Despite the Dow taking a mini-nose dive of 200-plus points the day before and the city’s unemployment rolls horrifically grazing the half-million mark, nary a shadow of financial turmoil marked the opening of the 56th annual Winter Antiques Show on Thursday evening, Feb. 21, 2010.
In fact, the aisles were filled to the brim with the heavyweight Americana crowd, people like Sallie Krawcheck, who heads up Global Wealth at Bank of America Merrill Lynch, domestic diva Martha Stewart, author Carolyne Roehm, and Jamie Drake, decorator for Mayor Bloomberg. Polo-playing publisher Peter Brant was there, of course, as a sponsor of the event and publisher of The Magazine Antiques, along with a bevy of socialites sporting the little black dress along with estate diamond earrings and more.
The early ticket tabs of $2,500 and $1,500 didn’t dampen enthusiasm one single bit. Long considered the kickoff of the social season, the "Winter" is so de rigueur that even John Thain showed up, despite being ousted as Bank of America’s Merrill Lynch unit honcho last year. He has a passion for antiques and while Americana strikes a dominant note at the Winter, British and continental antiques, including tip top arms and armor with dealer Peter Finer as well as antiquities are on the floor.
"The main thing is people made an effort [to attend] just like they did 50 years ago and that’s what really matters" said Billy Cunningham, the New York Times octogenarian photographer whose sense of stylish intuition has been knocking far younger generations of fashion-world insiders totally flat for decades.
Within seconds red dots broke out all over the stand of London dealer Robert Young, who trades in English and continental folk art and furniture. To a great degree his sales of "treen" (think 17th-century wood chow bowls, only priced at over $5,000 apiece) and rustic period furniture, as well as those sales by New Haven folk art dealer Fred Giampietro, which included a pig weathervane for a cool low six-figure price, speak of a new austerity, a return to reminders of a simpler life, one in which dire news was restricted to poor wheat crops rather than shaky derivatives and cash-poor economies.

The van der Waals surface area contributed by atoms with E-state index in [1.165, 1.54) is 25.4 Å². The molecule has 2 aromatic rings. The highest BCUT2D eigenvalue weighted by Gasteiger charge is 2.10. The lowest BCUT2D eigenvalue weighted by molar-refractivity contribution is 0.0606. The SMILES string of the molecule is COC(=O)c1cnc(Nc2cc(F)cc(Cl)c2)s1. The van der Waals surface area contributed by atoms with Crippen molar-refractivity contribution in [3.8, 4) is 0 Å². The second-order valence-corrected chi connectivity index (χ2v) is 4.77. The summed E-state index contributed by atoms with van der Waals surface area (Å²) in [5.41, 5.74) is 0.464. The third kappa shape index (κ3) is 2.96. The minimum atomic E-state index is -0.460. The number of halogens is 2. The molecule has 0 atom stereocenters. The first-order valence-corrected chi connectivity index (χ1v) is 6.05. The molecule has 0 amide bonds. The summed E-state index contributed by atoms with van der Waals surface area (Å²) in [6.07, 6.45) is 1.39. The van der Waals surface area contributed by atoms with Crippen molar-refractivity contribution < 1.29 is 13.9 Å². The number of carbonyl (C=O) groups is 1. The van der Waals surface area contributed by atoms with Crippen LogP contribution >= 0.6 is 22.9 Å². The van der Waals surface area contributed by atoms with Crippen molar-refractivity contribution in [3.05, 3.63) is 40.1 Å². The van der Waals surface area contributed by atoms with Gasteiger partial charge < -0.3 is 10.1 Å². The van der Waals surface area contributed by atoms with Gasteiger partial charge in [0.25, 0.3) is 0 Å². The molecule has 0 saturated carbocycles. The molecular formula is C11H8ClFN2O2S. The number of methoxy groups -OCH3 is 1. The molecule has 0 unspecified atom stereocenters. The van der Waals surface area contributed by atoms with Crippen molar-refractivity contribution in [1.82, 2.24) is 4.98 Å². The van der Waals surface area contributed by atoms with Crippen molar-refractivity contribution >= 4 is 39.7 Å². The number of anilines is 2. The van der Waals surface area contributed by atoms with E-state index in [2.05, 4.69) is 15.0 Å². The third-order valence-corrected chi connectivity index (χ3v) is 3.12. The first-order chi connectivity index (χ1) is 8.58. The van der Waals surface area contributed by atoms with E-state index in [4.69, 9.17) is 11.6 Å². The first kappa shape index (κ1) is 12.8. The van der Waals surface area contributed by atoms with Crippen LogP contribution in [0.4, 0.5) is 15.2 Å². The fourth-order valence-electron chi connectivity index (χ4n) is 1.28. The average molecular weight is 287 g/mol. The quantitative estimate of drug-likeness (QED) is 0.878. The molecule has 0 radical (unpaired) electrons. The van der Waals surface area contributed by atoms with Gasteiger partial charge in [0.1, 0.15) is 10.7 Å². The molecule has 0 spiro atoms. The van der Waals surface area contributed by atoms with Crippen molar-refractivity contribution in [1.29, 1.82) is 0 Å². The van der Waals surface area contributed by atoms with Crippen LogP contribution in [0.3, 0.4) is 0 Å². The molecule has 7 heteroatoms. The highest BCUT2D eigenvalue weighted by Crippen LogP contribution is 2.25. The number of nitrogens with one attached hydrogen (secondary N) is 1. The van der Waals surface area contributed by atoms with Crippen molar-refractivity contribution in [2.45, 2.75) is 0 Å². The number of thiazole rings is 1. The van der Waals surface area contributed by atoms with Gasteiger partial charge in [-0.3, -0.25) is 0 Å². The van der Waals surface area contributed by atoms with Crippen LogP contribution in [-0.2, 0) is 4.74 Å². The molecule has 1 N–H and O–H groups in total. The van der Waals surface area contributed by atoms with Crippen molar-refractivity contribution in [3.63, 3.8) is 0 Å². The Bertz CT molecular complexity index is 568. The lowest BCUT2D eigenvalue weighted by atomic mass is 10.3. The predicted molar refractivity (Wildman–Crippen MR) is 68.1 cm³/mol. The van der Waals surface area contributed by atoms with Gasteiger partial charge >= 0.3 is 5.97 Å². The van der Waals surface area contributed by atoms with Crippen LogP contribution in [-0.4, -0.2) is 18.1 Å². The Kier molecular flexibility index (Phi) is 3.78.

Further affirming the buoyancy of the Winter Show at a time when traditional antiques fairs are dropping like flies, the fair dealer roster remains exceedingly bullish. It’s an impressive 72 dealers strong, attesting to the prowess of show chairman Ari Kopelman and director Catherine Sweeney Singer. Even the flowers and hors d’oeuvres remain suitably lavish in this era of thriftiness.
However, missing from the dealer roster is the rock star of Americana, Leigh Keno, who cut his teeth at the age of ten at the Brimfield Antiques Show and went on to such glories as selling a Philadelphia Chippendale tea table for a cool $4 million right here on the Winter floor. Leigh has crossed to the other side of the road and now heads up his own auction house, dubbed Keno Auctions, which debuts this spring in Stamford, Conn. Also sadly gone is Elinor Gordon, the queen of Chinese Export porcelain, who recently died.
In their place are two decidedly non-Americana specialists. One is Jim Elkind, who heads up Lost City Arts and specializes in Harry Bertoia sculptures long favored by Eero Saarinen and now practically a craze. On view is Bertoia’s 84-inch-tall Dandelion from 1960, which is a whopping $250,000, and Elkind already has interest. "His ‘Dandelions’ bring the highest prices, as he did very few of them and they’re so delicate," says Elkind.